Wide Awake Developers

Another Cause of TNS-12541

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There are about a jillion forum posts and official pages on the web that talk about ORA-12541, the infamous "TNS:No Listener" error. Somewhere around 70% of them appear to be link-farmers who just scrape all the Oracle forums and mailing lists.  Virtually all of the pages just refer back to the official definition from Oracle, which says "there’s no listener running on the server" and tells you to log in to the server as admin and start up the listener.

Not all that useful, especially if you’re not the DBA.

I found a different way that you can get the same error code, even when the listener is running. Special thanks to blogger John Jacob, whose post didn’t quite solve my problem, but did set me on the right track.

Here’s my situation. My client is a laptop connecting to the destination network through a VPN client. I’m connecting to an Oracle 10g service with 2 nodes. Tnsping reported success, the connection assistant could connect successfully, but sqlplus always reported TNS-12541 TNS:No listener.  The listener was fine.

Turning on client side tracing, I saw that the initial connection attempt to the service VIP was successful, but that the server than sends back a packet with the hostname of a specific node to use. Here’s where the problem begins.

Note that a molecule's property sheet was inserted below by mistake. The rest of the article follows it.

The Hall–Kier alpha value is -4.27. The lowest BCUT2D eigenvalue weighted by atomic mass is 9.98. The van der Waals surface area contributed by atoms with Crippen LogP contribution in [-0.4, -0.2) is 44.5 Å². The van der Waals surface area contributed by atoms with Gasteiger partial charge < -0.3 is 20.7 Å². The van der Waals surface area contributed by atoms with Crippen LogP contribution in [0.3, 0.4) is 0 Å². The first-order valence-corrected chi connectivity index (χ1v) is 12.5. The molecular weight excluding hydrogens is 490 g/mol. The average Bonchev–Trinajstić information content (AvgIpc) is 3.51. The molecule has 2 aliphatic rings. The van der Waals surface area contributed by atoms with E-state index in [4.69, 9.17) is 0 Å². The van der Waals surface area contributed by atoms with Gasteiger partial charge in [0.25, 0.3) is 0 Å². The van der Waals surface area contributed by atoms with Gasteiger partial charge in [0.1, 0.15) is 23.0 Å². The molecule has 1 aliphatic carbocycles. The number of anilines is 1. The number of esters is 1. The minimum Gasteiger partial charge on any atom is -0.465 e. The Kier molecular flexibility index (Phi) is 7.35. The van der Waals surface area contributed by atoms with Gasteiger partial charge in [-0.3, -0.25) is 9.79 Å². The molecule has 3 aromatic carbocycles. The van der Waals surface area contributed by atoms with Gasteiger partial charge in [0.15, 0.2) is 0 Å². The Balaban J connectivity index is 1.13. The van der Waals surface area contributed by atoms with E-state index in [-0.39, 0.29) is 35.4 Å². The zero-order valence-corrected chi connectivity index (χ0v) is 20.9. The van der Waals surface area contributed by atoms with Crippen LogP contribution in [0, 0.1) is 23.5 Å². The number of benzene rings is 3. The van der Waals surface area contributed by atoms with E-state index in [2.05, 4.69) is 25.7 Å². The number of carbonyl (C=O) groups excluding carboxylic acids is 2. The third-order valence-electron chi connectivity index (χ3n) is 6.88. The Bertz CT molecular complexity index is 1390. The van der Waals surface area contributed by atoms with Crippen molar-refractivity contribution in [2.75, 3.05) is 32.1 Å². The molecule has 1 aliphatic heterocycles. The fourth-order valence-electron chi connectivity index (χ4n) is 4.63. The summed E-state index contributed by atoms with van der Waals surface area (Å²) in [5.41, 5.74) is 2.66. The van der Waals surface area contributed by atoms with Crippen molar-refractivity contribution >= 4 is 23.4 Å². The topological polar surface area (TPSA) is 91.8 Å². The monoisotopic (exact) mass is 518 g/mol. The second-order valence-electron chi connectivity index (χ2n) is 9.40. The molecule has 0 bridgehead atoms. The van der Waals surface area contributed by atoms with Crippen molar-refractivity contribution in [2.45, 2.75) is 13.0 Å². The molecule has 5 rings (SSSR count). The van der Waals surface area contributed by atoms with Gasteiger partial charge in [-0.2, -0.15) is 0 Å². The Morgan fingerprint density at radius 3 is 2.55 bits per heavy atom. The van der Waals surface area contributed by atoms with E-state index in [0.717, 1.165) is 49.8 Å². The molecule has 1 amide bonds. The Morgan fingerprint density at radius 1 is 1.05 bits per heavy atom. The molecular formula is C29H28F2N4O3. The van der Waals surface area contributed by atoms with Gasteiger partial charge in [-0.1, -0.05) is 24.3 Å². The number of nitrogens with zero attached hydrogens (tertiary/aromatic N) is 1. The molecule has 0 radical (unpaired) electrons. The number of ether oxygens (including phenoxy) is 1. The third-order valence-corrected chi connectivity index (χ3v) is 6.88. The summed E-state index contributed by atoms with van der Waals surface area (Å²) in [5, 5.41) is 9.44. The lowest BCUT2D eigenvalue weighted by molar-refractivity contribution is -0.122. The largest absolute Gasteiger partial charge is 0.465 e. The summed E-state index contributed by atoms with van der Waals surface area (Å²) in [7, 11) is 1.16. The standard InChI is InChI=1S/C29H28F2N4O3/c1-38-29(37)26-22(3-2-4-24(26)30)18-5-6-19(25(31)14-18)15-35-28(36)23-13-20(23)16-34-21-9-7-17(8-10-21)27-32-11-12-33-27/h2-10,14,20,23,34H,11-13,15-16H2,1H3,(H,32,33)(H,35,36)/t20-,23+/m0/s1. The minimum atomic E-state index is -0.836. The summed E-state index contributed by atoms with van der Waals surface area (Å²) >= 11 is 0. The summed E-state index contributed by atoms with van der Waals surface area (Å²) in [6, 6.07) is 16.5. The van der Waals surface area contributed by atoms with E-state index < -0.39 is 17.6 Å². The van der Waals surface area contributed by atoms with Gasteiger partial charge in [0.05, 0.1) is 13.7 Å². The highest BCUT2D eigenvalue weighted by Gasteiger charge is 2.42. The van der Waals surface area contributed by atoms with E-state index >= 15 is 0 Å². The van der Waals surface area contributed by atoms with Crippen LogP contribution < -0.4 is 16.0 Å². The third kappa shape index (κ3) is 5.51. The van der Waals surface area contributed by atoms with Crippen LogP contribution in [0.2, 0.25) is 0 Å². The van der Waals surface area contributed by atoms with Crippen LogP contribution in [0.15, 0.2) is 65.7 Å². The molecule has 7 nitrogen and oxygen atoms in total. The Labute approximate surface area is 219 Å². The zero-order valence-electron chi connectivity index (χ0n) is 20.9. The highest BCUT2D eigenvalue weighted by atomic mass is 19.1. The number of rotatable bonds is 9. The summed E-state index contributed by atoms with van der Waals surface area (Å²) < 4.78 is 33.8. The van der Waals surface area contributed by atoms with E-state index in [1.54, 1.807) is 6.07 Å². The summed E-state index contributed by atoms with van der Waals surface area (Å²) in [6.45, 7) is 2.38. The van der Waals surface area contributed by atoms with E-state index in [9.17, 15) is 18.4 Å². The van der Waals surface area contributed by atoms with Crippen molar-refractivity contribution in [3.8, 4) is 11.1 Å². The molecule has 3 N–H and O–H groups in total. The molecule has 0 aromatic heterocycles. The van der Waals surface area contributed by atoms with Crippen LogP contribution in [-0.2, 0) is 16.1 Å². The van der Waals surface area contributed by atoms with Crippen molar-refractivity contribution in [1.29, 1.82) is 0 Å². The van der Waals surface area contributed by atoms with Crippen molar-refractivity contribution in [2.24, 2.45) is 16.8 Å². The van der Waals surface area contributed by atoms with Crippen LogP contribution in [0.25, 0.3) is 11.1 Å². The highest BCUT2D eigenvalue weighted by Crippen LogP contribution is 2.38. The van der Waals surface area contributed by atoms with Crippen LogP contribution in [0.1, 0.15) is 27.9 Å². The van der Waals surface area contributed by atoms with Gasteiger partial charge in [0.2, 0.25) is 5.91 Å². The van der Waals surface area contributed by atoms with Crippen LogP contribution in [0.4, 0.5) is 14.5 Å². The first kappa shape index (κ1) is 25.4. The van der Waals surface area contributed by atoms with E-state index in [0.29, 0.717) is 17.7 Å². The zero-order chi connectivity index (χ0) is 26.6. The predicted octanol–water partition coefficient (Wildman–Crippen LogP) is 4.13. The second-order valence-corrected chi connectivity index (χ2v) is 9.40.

Thanks to some quirk in the VPN configuration, I can only resolve DNS names on the VPN if they’re fully qualified. The default search domain just flat doesn’t work.  So, I can resolve proddb02.example.com but not proddb02. That’s the catch, because the database sends back just the host portion of the node, not the FQDN. DNS resolution fails, but sqlplus reports it as "No listener", rather than saying "Host not found" or something useful like that.

Again, there are a jillion post and articles telling network admins how to fix the default domain search on a VPN concentrator. And, again, I’m not the network admin, either.

The best I can do as a user is work around this issue by adding the IPs of the physical DB nodes to the hosts file on my own client machine.  Sure, some day it’ll break when we re-address the DB nodes, and I will have long forgotten that I even put those addresses in C:\Windows\System32\Drivers\etc\hosts. Still, at least it works for now.